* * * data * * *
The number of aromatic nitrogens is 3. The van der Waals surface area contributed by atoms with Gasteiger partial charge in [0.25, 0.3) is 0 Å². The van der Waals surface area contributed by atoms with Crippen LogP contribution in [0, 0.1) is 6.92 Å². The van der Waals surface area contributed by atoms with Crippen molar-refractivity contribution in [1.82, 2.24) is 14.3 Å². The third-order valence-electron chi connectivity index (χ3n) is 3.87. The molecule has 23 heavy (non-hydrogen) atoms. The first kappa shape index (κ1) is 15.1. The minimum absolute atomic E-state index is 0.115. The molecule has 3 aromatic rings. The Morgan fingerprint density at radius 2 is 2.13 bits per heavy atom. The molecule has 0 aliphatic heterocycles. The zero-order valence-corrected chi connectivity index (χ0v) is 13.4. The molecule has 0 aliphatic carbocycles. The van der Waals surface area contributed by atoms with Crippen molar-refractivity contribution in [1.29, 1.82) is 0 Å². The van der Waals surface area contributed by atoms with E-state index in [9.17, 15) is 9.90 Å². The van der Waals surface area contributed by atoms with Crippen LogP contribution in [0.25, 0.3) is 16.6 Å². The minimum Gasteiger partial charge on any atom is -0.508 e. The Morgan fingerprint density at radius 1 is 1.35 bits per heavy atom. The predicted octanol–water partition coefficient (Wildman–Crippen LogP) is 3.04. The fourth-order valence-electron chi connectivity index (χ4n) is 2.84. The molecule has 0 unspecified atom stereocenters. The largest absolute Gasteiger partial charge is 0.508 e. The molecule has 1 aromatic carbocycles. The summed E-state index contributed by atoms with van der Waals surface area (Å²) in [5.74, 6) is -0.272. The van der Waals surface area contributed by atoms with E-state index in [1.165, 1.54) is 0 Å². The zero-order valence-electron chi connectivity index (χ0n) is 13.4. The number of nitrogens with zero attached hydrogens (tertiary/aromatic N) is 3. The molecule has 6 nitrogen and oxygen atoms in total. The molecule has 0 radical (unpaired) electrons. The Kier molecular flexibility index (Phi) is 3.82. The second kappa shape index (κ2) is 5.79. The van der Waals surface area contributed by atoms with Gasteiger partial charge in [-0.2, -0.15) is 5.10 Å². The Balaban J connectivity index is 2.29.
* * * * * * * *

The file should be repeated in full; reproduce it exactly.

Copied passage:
The number of aromatic nitrogens is 3. The van der Waals surface area contributed by atoms with Gasteiger partial charge in [0.25, 0.3) is 0 Å². The van der Waals surface area contributed by atoms with Crippen LogP contribution in [0, 0.1) is 6.92 Å². The van der Waals surface area contributed by atoms with Crippen molar-refractivity contribution in [1.82, 2.24) is 14.3 Å². The third-order valence-electron chi connectivity index (χ3n) is 3.87. The molecule has 23 heavy (non-hydrogen) atoms. The first kappa shape index (κ1) is 15.1. The minimum absolute atomic E-state index is 0.115. The molecule has 3 aromatic rings. The Morgan fingerprint density at radius 2 is 2.13 bits per heavy atom. The molecule has 0 aliphatic heterocycles. The zero-order valence-corrected chi connectivity index (χ0v) is 13.4. The molecule has 0 aliphatic carbocycles. The van der Waals surface area contributed by atoms with Crippen molar-refractivity contribution in [1.29, 1.82) is 0 Å². The van der Waals surface area contributed by atoms with E-state index in [9.17, 15) is 9.90 Å². The van der Waals surface area contributed by atoms with Crippen LogP contribution in [0.25, 0.3) is 16.6 Å². The minimum Gasteiger partial charge on any atom is -0.508 e. The Morgan fingerprint density at radius 1 is 1.35 bits per heavy atom. The predicted octanol–water partition coefficient (Wildman–Crippen LogP) is 3.04. The fourth-order valence-electron chi connectivity index (χ4n) is 2.84. The molecule has 0 unspecified atom stereocenters. The largest absolute Gasteiger partial charge is 0.508 e. The molecule has 1 aromatic carbocycles. The summed E-state index contributed by atoms with van der Waals surface area (Å²) in [5.74, 6) is -0.272. The van der Waals surface area contributed by atoms with E-state index in [1.165, 1.54) is 0 Å². The zero-order valence-electron chi connectivity index (χ0n) is 13.4. The number of nitrogens with zero attached hydrogens (tertiary/aromatic N) is 3. The molecule has 6 nitrogen and oxygen atoms in total. The molecule has 0 radical (unpaired) electrons. The Kier molecular flexibility index (Phi) is 3.82. The second kappa shape index (κ2) is 5.79. The van der Waals surface area contributed by atoms with Gasteiger partial charge in [-0.2, -0.15) is 5.10 Å². The Balaban J connectivity index is 2.29.